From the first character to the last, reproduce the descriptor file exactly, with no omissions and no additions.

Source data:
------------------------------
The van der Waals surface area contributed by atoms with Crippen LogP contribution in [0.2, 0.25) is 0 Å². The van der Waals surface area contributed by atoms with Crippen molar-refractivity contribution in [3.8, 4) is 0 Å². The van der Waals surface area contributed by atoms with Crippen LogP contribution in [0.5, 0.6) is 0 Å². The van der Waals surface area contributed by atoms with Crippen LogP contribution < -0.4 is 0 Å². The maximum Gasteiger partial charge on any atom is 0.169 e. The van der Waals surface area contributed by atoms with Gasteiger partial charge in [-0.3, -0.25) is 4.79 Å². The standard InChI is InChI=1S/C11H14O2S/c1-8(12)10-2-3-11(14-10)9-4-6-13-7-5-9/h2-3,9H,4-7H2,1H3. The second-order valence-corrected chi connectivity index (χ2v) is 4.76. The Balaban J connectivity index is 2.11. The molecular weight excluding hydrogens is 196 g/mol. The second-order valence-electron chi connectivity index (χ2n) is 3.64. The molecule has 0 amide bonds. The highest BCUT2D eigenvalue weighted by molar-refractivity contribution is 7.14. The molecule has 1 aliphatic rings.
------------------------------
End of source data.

The van der Waals surface area contributed by atoms with Crippen LogP contribution in [0.2, 0.25) is 0 Å². The van der Waals surface area contributed by atoms with Crippen molar-refractivity contribution in [3.8, 4) is 0 Å². The van der Waals surface area contributed by atoms with Crippen LogP contribution in [0.5, 0.6) is 0 Å². The van der Waals surface area contributed by atoms with Crippen LogP contribution < -0.4 is 0 Å². The maximum Gasteiger partial charge on any atom is 0.169 e. The van der Waals surface area contributed by atoms with Gasteiger partial charge in [-0.3, -0.25) is 4.79 Å². The standard InChI is InChI=1S/C11H14O2S/c1-8(12)10-2-3-11(14-10)9-4-6-13-7-5-9/h2-3,9H,4-7H2,1H3. The second-order valence-corrected chi connectivity index (χ2v) is 4.76. The Balaban J connectivity index is 2.11. The molecular weight excluding hydrogens is 196 g/mol. The second-order valence-electron chi connectivity index (χ2n) is 3.64. The molecule has 0 amide bonds. The highest BCUT2D eigenvalue weighted by molar-refractivity contribution is 7.14. The molecule has 1 aliphatic rings.